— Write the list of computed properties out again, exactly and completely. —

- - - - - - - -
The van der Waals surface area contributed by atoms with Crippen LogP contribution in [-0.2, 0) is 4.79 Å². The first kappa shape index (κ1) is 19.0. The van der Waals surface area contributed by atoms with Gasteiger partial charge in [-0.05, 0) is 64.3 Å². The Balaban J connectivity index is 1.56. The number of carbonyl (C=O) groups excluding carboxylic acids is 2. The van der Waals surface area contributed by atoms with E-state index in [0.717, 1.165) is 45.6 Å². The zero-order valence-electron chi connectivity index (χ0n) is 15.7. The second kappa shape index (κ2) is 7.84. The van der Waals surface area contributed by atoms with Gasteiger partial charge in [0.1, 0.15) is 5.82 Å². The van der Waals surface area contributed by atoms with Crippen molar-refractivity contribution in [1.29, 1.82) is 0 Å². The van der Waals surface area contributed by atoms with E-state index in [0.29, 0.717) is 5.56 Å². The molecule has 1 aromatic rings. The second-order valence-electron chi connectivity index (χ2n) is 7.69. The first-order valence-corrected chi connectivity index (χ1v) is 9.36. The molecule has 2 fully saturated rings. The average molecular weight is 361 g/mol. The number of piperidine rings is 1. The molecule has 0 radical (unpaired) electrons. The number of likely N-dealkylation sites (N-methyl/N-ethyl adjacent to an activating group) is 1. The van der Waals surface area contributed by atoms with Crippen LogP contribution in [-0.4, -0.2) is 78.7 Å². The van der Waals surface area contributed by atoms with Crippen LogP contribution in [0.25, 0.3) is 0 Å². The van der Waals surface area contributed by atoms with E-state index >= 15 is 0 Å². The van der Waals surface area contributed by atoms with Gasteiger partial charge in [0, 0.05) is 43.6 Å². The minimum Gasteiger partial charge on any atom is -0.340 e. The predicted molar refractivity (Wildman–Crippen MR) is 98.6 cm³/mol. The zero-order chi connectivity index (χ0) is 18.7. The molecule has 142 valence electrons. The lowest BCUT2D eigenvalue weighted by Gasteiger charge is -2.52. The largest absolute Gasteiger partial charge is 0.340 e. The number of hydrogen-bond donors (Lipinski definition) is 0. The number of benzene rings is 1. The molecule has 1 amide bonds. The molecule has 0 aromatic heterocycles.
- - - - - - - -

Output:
The van der Waals surface area contributed by atoms with Crippen LogP contribution in [-0.2, 0) is 4.79 Å². The first kappa shape index (κ1) is 19.0. The van der Waals surface area contributed by atoms with Gasteiger partial charge in [-0.05, 0) is 64.3 Å². The Balaban J connectivity index is 1.56. The number of carbonyl (C=O) groups excluding carboxylic acids is 2. The van der Waals surface area contributed by atoms with E-state index in [0.717, 1.165) is 45.6 Å². The zero-order valence-electron chi connectivity index (χ0n) is 15.7. The second kappa shape index (κ2) is 7.84. The van der Waals surface area contributed by atoms with Gasteiger partial charge in [0.1, 0.15) is 5.82 Å². The van der Waals surface area contributed by atoms with Crippen molar-refractivity contribution in [1.29, 1.82) is 0 Å². The van der Waals surface area contributed by atoms with E-state index in [0.29, 0.717) is 5.56 Å². The molecule has 1 aromatic rings. The second-order valence-electron chi connectivity index (χ2n) is 7.69. The first-order valence-corrected chi connectivity index (χ1v) is 9.36. The molecule has 2 fully saturated rings. The average molecular weight is 361 g/mol. The number of piperidine rings is 1. The molecule has 0 radical (unpaired) electrons. The number of likely N-dealkylation sites (N-methyl/N-ethyl adjacent to an activating group) is 1. The van der Waals surface area contributed by atoms with Crippen LogP contribution in [-0.4, -0.2) is 78.7 Å². The van der Waals surface area contributed by atoms with Crippen LogP contribution in [0.25, 0.3) is 0 Å². The van der Waals surface area contributed by atoms with E-state index >= 15 is 0 Å². The van der Waals surface area contributed by atoms with Gasteiger partial charge in [0, 0.05) is 43.6 Å². The minimum Gasteiger partial charge on any atom is -0.340 e. The predicted molar refractivity (Wildman–Crippen MR) is 98.6 cm³/mol. The zero-order chi connectivity index (χ0) is 18.7. The molecule has 142 valence electrons. The lowest BCUT2D eigenvalue weighted by Gasteiger charge is -2.52. The largest absolute Gasteiger partial charge is 0.340 e. The number of hydrogen-bond donors (Lipinski definition) is 0. The number of benzene rings is 1. The molecule has 1 amide bonds. The molecule has 0 aromatic heterocycles.